Gwen: I’m mad at you, and I don’t want to talk to you.

Me: Ok. Bye.

III.

The phone rings. My mother picks up.

Gwen: Hi Mom! Jane and I had a fight but we worked it out.

Mom: Then why are you calling me? Bye.

IV.

The phone rings. It’s my mother.

Mom: I miss you.

Me: Well, then! I’m so glad you called!

This post is part of Family Rules. For the prior post in the series, click here.

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Don’t Tell Betty

Don’t Tell Betty

(Poor Betty! She was and is a great person, and she isn’t a gossip. This isn’t even about her. Sorry, Betty! This rule should actually be called “What Happens in the Family Stays in the Family.”)

I knew it was going to be a long evening whenever my mother started a conversation with, “Betty says….”

“BETTY says?! BETTY says?!” my Dad would spit contemptuously.

“Betty says,” translated to “MOM BLABBED.” Everything was considered blabbing. You part your lips, you blab. We’re not talking about topics such as sex or family finances. Even seemingly ordinary topics could earn Mom the reputation of having loose lips. Breathing = Conversing = Blabbing in my Dad’s way of thinking.

Dad guarded his privacy. Maybe it made him uncomfortable that many of the husbands in the neighborhood, including Betty’s husband Wilbur, worked with my Dad at a secure government facility. Maybe Dad’s job made him paranoid. Or maybe the neighborhood felt unpleasantly like a small town in which everyone knew everyone else’s business. Perhaps he was living out a family rule from his own childhood. I’m trying to understand his logic.

Truth be told, there was no bona fide dirt available on either Mom or Dad. No addictions, no crimes, no affairs, no financial crises. Just garden-variety family dysfunctions and eccentricities. My Dad’s biggest offense at this point might have been the way he walked around the yard in warm weather. This was nothing new. I’m sure the neighbors had all observed him turning the family garden plot shoeless, in his saggy v-neck undershirt, slacks, and black dress socks. Worst were the truly hot days when he kept the long dress socks but swapped his slacks for white cotton shorts. The retinas (retinae??) of the unsuspecting viewer were burned by the sight of his long, transparent legs, which sported a sparse covering of long black hair and were dappled with moles of varying shades and topographies. OK, that probably WAS a crime.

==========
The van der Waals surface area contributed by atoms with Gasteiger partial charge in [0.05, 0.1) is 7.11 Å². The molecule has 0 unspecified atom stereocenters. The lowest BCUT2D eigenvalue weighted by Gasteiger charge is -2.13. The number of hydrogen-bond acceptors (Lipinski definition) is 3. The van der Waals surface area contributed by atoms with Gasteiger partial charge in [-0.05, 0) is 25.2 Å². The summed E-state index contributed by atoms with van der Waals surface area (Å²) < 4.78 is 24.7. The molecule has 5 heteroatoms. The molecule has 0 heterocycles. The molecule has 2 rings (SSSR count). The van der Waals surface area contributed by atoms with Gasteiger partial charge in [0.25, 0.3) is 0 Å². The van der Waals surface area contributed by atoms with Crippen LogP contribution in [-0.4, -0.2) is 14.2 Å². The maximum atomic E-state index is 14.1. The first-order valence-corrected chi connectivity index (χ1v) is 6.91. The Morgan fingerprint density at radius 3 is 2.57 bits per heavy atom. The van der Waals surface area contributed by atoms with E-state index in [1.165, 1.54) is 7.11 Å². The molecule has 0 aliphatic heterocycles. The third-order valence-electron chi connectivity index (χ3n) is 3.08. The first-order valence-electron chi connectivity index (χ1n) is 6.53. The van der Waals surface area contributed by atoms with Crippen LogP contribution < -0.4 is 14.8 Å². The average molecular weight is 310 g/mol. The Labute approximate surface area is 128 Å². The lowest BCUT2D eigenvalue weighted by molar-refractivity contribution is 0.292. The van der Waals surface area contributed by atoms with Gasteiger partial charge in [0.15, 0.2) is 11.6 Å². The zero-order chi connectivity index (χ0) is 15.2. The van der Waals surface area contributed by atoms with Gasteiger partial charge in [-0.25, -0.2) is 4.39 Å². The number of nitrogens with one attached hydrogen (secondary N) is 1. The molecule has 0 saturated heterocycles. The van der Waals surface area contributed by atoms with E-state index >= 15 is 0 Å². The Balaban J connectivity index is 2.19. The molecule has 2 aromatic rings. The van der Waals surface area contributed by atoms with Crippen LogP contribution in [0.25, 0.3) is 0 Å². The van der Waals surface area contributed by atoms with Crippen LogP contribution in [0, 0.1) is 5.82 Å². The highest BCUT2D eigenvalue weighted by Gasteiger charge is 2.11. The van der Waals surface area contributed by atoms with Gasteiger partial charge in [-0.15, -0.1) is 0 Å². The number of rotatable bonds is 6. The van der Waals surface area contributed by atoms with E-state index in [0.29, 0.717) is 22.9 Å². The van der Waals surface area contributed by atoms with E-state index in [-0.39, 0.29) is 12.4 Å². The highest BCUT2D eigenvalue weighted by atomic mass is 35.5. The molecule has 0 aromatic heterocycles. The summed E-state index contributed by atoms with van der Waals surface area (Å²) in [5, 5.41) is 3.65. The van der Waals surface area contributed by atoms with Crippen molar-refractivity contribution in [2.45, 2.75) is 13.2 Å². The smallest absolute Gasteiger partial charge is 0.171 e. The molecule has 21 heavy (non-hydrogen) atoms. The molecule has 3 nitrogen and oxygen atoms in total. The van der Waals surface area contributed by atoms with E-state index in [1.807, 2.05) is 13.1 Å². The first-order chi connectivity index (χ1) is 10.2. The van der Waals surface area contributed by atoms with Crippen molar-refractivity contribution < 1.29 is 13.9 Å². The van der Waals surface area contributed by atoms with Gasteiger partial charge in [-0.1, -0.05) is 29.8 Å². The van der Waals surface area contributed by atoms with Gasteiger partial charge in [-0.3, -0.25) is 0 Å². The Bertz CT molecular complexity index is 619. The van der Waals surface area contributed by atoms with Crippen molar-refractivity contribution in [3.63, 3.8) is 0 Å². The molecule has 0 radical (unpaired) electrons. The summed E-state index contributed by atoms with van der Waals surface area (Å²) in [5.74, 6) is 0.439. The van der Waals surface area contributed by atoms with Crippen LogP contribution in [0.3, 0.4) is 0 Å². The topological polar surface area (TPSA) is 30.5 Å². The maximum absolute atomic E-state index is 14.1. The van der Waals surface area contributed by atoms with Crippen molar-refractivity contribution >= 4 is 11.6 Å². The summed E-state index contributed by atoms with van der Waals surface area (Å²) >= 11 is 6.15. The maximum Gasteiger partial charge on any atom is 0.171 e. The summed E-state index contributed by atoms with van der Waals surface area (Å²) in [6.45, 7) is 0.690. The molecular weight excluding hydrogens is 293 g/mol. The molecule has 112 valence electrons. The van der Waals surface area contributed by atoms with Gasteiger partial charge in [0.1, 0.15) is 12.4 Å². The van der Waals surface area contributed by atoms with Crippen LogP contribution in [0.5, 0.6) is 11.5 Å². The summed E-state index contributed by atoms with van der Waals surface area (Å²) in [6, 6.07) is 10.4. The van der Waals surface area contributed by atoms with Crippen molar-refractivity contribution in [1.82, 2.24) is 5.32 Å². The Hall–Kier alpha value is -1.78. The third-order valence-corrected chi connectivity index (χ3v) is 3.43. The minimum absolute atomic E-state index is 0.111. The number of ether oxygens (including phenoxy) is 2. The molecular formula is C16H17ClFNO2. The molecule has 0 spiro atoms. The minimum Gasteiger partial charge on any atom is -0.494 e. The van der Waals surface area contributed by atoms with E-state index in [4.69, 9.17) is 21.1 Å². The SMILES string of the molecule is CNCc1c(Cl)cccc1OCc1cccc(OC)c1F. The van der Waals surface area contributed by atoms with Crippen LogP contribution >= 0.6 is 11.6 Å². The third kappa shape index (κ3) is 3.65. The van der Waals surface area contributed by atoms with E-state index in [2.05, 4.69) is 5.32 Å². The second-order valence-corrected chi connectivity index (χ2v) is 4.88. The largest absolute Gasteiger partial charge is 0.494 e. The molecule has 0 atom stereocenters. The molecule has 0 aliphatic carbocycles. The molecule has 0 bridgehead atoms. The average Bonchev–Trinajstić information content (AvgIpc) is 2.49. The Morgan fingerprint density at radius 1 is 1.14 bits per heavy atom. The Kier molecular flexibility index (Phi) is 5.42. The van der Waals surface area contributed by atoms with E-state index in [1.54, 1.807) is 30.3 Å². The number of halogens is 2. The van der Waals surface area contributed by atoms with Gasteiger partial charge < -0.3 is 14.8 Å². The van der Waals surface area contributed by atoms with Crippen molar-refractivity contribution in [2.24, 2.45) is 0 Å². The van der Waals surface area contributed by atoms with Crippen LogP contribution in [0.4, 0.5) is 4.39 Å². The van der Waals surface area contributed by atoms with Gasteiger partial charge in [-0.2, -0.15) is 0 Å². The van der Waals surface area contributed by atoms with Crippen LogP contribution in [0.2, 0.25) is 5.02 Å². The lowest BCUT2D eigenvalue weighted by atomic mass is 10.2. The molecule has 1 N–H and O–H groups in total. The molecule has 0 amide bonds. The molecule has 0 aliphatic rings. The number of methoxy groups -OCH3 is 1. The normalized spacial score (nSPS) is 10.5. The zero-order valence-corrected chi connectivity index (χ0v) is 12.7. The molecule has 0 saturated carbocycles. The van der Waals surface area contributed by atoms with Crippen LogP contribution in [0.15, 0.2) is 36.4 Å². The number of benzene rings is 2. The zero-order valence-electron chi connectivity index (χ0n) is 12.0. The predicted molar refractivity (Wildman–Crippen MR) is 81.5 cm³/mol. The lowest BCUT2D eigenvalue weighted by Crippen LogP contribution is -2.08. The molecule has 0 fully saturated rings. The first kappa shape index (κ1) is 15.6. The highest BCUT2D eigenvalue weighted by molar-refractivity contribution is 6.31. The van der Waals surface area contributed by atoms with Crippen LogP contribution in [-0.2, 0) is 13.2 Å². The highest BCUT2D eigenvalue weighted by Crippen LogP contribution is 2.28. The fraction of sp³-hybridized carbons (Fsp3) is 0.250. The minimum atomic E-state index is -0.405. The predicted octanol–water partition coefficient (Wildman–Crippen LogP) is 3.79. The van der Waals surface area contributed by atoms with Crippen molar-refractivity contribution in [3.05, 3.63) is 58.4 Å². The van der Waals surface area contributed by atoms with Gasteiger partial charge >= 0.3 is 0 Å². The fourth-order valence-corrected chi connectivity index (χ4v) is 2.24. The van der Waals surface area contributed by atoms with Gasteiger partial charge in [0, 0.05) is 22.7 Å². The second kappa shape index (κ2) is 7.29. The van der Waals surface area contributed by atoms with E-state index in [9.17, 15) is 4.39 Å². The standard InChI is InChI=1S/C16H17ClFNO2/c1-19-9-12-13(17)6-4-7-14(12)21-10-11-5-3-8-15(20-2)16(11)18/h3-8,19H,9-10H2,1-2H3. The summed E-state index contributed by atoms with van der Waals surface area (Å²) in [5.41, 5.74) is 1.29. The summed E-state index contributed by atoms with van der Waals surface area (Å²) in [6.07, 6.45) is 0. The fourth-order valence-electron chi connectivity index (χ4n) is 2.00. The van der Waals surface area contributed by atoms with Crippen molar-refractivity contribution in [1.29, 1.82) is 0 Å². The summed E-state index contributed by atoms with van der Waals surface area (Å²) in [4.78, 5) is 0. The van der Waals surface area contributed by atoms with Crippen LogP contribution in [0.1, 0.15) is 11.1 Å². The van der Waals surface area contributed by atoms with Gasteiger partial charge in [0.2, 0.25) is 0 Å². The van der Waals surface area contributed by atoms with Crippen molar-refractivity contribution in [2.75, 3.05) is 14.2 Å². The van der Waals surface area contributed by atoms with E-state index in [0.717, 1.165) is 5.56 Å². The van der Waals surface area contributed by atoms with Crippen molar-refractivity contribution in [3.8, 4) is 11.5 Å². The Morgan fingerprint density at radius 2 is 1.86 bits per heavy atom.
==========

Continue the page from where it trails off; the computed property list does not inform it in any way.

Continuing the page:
But I digress. The point is that my Dad did not want to know what Betty thought about the price of eggs or anything else. This is because he felt violated and exposed by the knowledge that my mother had gone as far as to discuss a matter as titillating as the price of eggs.

Probably Mom HAD at some point discussed something personal in nature but everybody needs trustworthy friends in whom they can confide. I don’t know where I’d be without my girlfriends. Besides, being home alone all day with no car and three young children could really make a person nuts, especially someone social like Mom.

Maybe her real mistake was letting it slip that she was not as silent as a sphinx. Or maybe it was as simple as having friends.

This post is part of a series called Family Rules. The prior post is here. The next post is here.